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Hundreds to Mark 50 Years of Christian Unity, Discuss Future of Ecumenism

Nearly 400 Christians from a score of Christian denominations will convene Thursday to assess the 50 years of Christian unity they have lived and the future of the ecumenical movement.

Theologians and religious leaders from the Roman Catholic, Pentecostal, Orthodox, Protestant, Evangelical and other Christian communities are holding a July 19-23 ecumenical conference at Oberlin College in Ohio, where they will gather under the banner "On Being Christian Together."

The meeting marks the 50th anniversary of the first gathering of the Faith and Order Commission of the National Council of Churches of Christ in the USA (NCC) – a network of 35 various faith groups that constitute 45 million members across the nation – and will celebrate the work of Christian communities that have made efforts to strengthen the unity of the Church through dialogue and research on theological differences.

The Faith and Order Commission was established to affirm the oneness of the Church of Jesus Christ and keep to the Gospel call to visible unity.

Over the past half century, the Commission has invited new dialogue partners who were "secure enough in their tradition that they could engage controversial issues constructively – that would not feel like they were continually in a position of defending their right to be heard," said Susan E. Davies, co-chair of the Faith and Order Commission.

The commission has also begun to engage questions that addresses the concerns of a wider range of traditions, including a focus on AIDS as well as racism.

"We were taking situations or concerns that were typically on the margins of theological discourse and putting them in the center to observe what church division looked like from that perspective," said Davies. "Neither of these issues were generally regarded as part of the 'traditional' Faith and Order agenda."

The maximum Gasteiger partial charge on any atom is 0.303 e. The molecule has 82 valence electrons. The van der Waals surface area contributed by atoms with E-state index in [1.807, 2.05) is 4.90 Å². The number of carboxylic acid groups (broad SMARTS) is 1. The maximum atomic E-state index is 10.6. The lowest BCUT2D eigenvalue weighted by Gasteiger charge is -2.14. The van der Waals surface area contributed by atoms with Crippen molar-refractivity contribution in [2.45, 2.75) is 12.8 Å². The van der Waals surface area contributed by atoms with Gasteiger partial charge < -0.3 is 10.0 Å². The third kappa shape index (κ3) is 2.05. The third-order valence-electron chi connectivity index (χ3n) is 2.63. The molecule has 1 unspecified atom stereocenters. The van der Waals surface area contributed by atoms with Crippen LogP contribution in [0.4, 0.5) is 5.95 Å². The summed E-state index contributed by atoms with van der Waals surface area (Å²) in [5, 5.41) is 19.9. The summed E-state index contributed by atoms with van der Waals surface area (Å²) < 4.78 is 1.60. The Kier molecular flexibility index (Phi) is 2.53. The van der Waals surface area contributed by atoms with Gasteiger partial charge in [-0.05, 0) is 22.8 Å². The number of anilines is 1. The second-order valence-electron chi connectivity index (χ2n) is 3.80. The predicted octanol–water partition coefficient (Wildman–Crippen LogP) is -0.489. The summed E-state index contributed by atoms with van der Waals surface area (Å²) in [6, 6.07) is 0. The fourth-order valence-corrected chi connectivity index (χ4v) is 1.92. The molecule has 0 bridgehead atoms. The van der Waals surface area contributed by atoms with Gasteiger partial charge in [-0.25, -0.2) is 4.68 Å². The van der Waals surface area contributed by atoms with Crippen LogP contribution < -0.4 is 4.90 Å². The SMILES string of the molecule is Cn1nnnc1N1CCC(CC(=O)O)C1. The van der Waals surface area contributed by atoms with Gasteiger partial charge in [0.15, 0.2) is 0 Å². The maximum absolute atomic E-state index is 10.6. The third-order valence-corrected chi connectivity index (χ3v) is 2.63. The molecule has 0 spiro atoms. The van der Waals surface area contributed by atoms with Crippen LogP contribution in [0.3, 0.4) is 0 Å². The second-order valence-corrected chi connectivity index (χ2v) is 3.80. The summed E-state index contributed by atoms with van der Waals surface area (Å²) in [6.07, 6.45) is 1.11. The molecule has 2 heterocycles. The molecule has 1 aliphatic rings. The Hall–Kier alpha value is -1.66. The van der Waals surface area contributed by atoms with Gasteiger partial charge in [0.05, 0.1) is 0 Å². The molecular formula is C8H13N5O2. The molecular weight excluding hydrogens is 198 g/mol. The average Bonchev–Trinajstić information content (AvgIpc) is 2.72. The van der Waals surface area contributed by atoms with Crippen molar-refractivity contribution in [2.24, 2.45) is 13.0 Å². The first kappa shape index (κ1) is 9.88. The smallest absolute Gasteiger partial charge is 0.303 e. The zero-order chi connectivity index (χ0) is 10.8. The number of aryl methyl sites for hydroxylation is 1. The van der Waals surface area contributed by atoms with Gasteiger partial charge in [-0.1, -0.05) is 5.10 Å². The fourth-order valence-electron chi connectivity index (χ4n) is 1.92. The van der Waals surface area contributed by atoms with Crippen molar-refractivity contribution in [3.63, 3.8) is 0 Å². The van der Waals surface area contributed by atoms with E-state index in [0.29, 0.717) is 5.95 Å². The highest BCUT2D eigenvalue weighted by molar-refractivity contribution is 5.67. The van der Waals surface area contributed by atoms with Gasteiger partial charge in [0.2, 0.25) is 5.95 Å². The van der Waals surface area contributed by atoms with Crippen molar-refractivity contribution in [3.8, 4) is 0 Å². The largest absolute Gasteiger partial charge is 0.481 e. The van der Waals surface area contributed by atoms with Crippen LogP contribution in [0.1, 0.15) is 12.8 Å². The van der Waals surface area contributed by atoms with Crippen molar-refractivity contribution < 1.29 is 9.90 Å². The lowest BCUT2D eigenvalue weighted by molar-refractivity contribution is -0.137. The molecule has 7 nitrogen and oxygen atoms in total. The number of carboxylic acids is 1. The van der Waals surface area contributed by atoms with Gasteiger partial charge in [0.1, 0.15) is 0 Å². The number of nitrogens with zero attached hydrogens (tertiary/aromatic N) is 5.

The ecumenical conference comes just as the Vatican released a statement on Tuesday that asserted the Roman Catholic Church as the "one true Church" while all non-Catholic churches are simply "ecclesial communities."

Some Protestant groups expressed disappointment in the document, approved by Pope Benedict XVI, and questioned the seriousness with which the Roman Catholic Church takes its dialogues with other families of the church, according to a letter by the Rev. Dr. Setri Nyomi of the World Alliance of Reformed Churches (WARC).

However, the Rev. Mark S. Hanson, presiding bishop of Evangelical Lutheran Church in America, which is in ongoing dialogue with the Roman Catholic Church, urged Lutherans not to pull back from their own personal commitments to ecumenism.

Moreover, NCC's associate general secretary for Faith and Order, Dr. Ann Riggs, said the Vatican statement affords them "an opportunity for more dialogue and more insight."

This week's ecumenical conference celebrates 50 years since the first gathering at Oberlin that began the process of the Roman Catholic Church's entrance into the modern ecumenical movement.

Participants at the conference will consider where Faith and Order has been, its current gifts and the future of ecumenism in the 21st century.

The meeting will also approach theological differences that continue to divide communions and traditions in dialogue of mutual discovery and discussion.

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